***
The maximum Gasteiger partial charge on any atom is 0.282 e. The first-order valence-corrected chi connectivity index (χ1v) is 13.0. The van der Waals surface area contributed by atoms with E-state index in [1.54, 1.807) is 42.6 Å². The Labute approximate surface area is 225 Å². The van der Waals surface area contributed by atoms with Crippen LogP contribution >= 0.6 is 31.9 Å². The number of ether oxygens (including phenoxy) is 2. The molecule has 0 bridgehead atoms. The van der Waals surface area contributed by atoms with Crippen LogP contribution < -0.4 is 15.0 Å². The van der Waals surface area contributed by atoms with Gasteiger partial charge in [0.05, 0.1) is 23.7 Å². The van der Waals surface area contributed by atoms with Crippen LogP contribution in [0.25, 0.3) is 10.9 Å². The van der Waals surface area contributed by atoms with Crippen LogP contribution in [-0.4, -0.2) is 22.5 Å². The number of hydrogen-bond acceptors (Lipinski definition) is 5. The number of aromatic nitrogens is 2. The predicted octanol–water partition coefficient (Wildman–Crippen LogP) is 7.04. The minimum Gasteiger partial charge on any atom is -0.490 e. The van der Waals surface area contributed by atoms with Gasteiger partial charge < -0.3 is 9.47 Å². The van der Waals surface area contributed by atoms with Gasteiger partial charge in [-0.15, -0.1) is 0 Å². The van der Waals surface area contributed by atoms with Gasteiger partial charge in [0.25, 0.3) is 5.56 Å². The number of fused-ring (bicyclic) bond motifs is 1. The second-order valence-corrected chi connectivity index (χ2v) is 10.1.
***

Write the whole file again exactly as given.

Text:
The maximum Gasteiger partial charge on any atom is 0.282 e. The first-order valence-corrected chi connectivity index (χ1v) is 13.0. The van der Waals surface area contributed by atoms with E-state index in [1.54, 1.807) is 42.6 Å². The Labute approximate surface area is 225 Å². The van der Waals surface area contributed by atoms with Crippen LogP contribution >= 0.6 is 31.9 Å². The number of ether oxygens (including phenoxy) is 2. The molecule has 0 bridgehead atoms. The van der Waals surface area contributed by atoms with Crippen LogP contribution < -0.4 is 15.0 Å². The van der Waals surface area contributed by atoms with Gasteiger partial charge in [0.05, 0.1) is 23.7 Å². The van der Waals surface area contributed by atoms with Crippen LogP contribution in [0.25, 0.3) is 10.9 Å². The van der Waals surface area contributed by atoms with Crippen LogP contribution in [-0.4, -0.2) is 22.5 Å². The number of hydrogen-bond acceptors (Lipinski definition) is 5. The number of aromatic nitrogens is 2. The predicted octanol–water partition coefficient (Wildman–Crippen LogP) is 7.04. The minimum Gasteiger partial charge on any atom is -0.490 e. The van der Waals surface area contributed by atoms with Gasteiger partial charge < -0.3 is 9.47 Å². The van der Waals surface area contributed by atoms with Gasteiger partial charge in [-0.15, -0.1) is 0 Å². The van der Waals surface area contributed by atoms with Gasteiger partial charge in [0.25, 0.3) is 5.56 Å². The number of fused-ring (bicyclic) bond motifs is 1. The second-order valence-corrected chi connectivity index (χ2v) is 10.1.